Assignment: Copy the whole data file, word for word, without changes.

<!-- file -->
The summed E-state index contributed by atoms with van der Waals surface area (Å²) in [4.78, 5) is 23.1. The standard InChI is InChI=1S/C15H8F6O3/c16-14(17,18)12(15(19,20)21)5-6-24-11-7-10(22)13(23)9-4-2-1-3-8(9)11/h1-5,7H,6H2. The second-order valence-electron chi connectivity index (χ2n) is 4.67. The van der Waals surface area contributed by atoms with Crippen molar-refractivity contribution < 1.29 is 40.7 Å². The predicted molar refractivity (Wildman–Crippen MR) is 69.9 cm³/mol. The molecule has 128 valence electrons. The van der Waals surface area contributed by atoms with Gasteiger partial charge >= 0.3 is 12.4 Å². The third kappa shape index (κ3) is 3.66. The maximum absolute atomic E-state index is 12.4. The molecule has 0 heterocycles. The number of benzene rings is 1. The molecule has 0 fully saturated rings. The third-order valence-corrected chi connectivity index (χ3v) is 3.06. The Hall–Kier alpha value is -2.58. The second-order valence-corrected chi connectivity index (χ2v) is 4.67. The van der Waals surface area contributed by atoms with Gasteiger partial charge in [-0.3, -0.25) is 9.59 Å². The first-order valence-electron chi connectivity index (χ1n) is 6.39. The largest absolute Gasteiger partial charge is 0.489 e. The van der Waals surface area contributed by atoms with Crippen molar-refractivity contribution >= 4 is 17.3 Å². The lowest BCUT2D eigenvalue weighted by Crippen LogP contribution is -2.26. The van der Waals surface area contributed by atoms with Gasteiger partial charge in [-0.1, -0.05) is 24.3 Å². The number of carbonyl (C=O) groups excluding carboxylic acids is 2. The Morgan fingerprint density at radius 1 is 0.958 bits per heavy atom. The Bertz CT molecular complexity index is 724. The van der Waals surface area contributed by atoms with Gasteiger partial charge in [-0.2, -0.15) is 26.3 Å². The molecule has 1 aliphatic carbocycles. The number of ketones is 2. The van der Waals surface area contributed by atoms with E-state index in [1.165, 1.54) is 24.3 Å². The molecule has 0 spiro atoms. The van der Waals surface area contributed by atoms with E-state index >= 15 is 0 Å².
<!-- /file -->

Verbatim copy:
The summed E-state index contributed by atoms with van der Waals surface area (Å²) in [4.78, 5) is 23.1. The standard InChI is InChI=1S/C15H8F6O3/c16-14(17,18)12(15(19,20)21)5-6-24-11-7-10(22)13(23)9-4-2-1-3-8(9)11/h1-5,7H,6H2. The second-order valence-electron chi connectivity index (χ2n) is 4.67. The van der Waals surface area contributed by atoms with Crippen molar-refractivity contribution < 1.29 is 40.7 Å². The predicted molar refractivity (Wildman–Crippen MR) is 69.9 cm³/mol. The molecule has 128 valence electrons. The van der Waals surface area contributed by atoms with Gasteiger partial charge >= 0.3 is 12.4 Å². The third kappa shape index (κ3) is 3.66. The maximum absolute atomic E-state index is 12.4. The molecule has 0 heterocycles. The number of benzene rings is 1. The molecule has 0 fully saturated rings. The third-order valence-corrected chi connectivity index (χ3v) is 3.06. The Hall–Kier alpha value is -2.58. The second-order valence-corrected chi connectivity index (χ2v) is 4.67. The van der Waals surface area contributed by atoms with Gasteiger partial charge in [-0.3, -0.25) is 9.59 Å². The first-order valence-electron chi connectivity index (χ1n) is 6.39. The largest absolute Gasteiger partial charge is 0.489 e. The van der Waals surface area contributed by atoms with Crippen molar-refractivity contribution >= 4 is 17.3 Å². The lowest BCUT2D eigenvalue weighted by Crippen LogP contribution is -2.26. The van der Waals surface area contributed by atoms with Gasteiger partial charge in [-0.1, -0.05) is 24.3 Å². The number of carbonyl (C=O) groups excluding carboxylic acids is 2. The Morgan fingerprint density at radius 1 is 0.958 bits per heavy atom. The Bertz CT molecular complexity index is 724. The van der Waals surface area contributed by atoms with Gasteiger partial charge in [-0.2, -0.15) is 26.3 Å². The molecule has 1 aliphatic carbocycles. The number of ketones is 2. The van der Waals surface area contributed by atoms with E-state index in [1.165, 1.54) is 24.3 Å². The molecule has 0 spiro atoms. The van der Waals surface area contributed by atoms with E-state index >= 15 is 0 Å².